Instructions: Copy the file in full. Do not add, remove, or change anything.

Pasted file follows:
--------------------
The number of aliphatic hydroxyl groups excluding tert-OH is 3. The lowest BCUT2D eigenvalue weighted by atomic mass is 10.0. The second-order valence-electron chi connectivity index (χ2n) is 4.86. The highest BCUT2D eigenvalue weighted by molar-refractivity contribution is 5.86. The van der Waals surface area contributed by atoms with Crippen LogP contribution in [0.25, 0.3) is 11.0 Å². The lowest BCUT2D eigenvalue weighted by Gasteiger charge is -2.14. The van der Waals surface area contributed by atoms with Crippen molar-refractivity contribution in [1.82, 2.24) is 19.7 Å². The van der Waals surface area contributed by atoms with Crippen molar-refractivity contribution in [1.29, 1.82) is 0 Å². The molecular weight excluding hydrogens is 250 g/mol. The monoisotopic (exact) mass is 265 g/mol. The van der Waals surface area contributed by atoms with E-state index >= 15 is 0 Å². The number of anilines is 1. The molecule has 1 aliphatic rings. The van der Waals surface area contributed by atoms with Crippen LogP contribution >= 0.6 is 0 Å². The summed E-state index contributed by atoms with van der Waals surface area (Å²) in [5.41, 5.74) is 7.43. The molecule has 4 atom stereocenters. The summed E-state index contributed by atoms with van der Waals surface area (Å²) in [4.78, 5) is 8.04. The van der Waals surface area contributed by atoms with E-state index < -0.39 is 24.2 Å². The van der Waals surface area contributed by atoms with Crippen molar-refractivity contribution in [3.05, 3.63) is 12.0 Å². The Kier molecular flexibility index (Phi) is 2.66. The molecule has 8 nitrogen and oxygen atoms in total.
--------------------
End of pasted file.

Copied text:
The number of aliphatic hydroxyl groups excluding tert-OH is 3. The lowest BCUT2D eigenvalue weighted by atomic mass is 10.0. The second-order valence-electron chi connectivity index (χ2n) is 4.86. The highest BCUT2D eigenvalue weighted by molar-refractivity contribution is 5.86. The van der Waals surface area contributed by atoms with Crippen LogP contribution in [0.25, 0.3) is 11.0 Å². The lowest BCUT2D eigenvalue weighted by Gasteiger charge is -2.14. The van der Waals surface area contributed by atoms with Crippen molar-refractivity contribution in [1.82, 2.24) is 19.7 Å². The van der Waals surface area contributed by atoms with Crippen molar-refractivity contribution in [1.29, 1.82) is 0 Å². The molecular weight excluding hydrogens is 250 g/mol. The monoisotopic (exact) mass is 265 g/mol. The van der Waals surface area contributed by atoms with E-state index >= 15 is 0 Å². The number of anilines is 1. The molecule has 1 aliphatic rings. The van der Waals surface area contributed by atoms with Crippen LogP contribution >= 0.6 is 0 Å². The summed E-state index contributed by atoms with van der Waals surface area (Å²) in [5.41, 5.74) is 7.43. The molecule has 4 atom stereocenters. The summed E-state index contributed by atoms with van der Waals surface area (Å²) in [4.78, 5) is 8.04. The van der Waals surface area contributed by atoms with E-state index < -0.39 is 24.2 Å². The van der Waals surface area contributed by atoms with Crippen molar-refractivity contribution in [3.05, 3.63) is 12.0 Å². The Kier molecular flexibility index (Phi) is 2.66. The molecule has 8 nitrogen and oxygen atoms in total.